The chief ethical failings of the act are the ignoring of established professional obligations and the complete oversight of individuals who these professionals serve. Just as medical doctors adhere to a code outlining the ethically proper way to serve patients, social workers abide by the Code of Ethics; the ethical principles of the discipline. A person with the most rudimentary understanding of the Code of Ethics can recognize the ethical conflicts the bill imposes. If it is a social worker’s mission to end discrimination, then it stands to reason that the mission is largely compromised when rejection of certain individuals is sanctioned. If social work strategies are the core mechanisms in the social arena for challenging institutions that fail members of society, then submitting to provisions of this legislation is a breach of fiduciary duty.
Proponents of the bill claim that condoning refusal of care to specific groups of individuals is not the bill’s essence, and that it only applies to health services. Such reasoning illustrates that conscientious objection legislation is depersonalizing in nature, and blatantly disregards the needs, and inherent dignity and worth of human beings. Health services and the recipients of these services cannot be isolated from one another. Furthermore, the inability to measure the sincerity of conscientious objection, and the impossibility of monitoring every objection expressed increases the danger of at-risk clients being at the mercy of a health provider with ill-intentions. It is recognized that the outcome of legislation cannot be predicted, yet logic offers that sanctioned discrimination of the vulnerable will increase their susceptibility to institutional injustice. Existing clients will retract from services, and recoil back on victimhood due to feelings of betrayal spawned by those who are presumed as competent and caring; those who are supposed to guide them toward self-sufficiency, self-discovery, and self-realization. For the same reason, potential clients are liable to avoid services all together.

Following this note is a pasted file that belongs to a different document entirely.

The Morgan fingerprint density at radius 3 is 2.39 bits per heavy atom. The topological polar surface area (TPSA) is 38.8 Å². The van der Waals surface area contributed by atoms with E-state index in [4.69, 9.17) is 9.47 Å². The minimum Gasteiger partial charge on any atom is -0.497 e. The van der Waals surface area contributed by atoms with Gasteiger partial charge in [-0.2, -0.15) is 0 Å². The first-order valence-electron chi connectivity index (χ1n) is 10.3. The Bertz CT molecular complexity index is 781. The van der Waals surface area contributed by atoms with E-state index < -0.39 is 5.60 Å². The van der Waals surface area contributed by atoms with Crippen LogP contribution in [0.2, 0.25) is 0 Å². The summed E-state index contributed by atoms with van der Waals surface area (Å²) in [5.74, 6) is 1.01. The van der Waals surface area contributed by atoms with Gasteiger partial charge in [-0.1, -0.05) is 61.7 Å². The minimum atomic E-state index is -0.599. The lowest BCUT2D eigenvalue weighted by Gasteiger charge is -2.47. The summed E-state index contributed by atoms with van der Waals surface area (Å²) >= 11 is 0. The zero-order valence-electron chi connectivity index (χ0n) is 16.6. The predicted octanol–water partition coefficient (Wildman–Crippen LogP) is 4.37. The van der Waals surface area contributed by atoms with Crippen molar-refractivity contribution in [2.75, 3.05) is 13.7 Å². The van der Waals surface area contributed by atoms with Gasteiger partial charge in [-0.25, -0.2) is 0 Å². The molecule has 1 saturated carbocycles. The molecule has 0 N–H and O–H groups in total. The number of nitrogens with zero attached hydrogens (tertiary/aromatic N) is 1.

Legitimizing the “Religious Liberty and Conscience Protection Act” will strain the social equality efforts of social workers beyond these chief ethical failings. Potential hazards include: endangerment of the reputation of social work professionals and the profession-at large; depletion of educational standards and possible problematic issues on accreditation for universities and training programs; enforcement of sub par practice standards; and curtailment of data collection needed for evidence-based strategies for oppressed populations. The bill’s intention may protect the religious freedom of health service providers as it intends, but at the price of the freedom and well-being of an equally dignified, valuable group of people. It breeds ethical misconduct and practice negligence.
It is imperative that social workers increase their awareness and deepen their understanding of legislation which carries significant implications. A competent social worker embraces and acts upon their responsibility to advocate; to engage in social action for the betterment of society. To this end, involvement in the legislative process is necessary. To voice an opinion, contact the Senate Committee on Health Policy, the legislative decision makers of the “Religious Liberty and Conscience Protection Act”. It is a crucial time to exercise a professional’s primary tool for empowering those vulnerable to this legislation; the tool of advocacy.
Take Action Today!
Nichole Gabriel is a BSW candidate at Madonna University.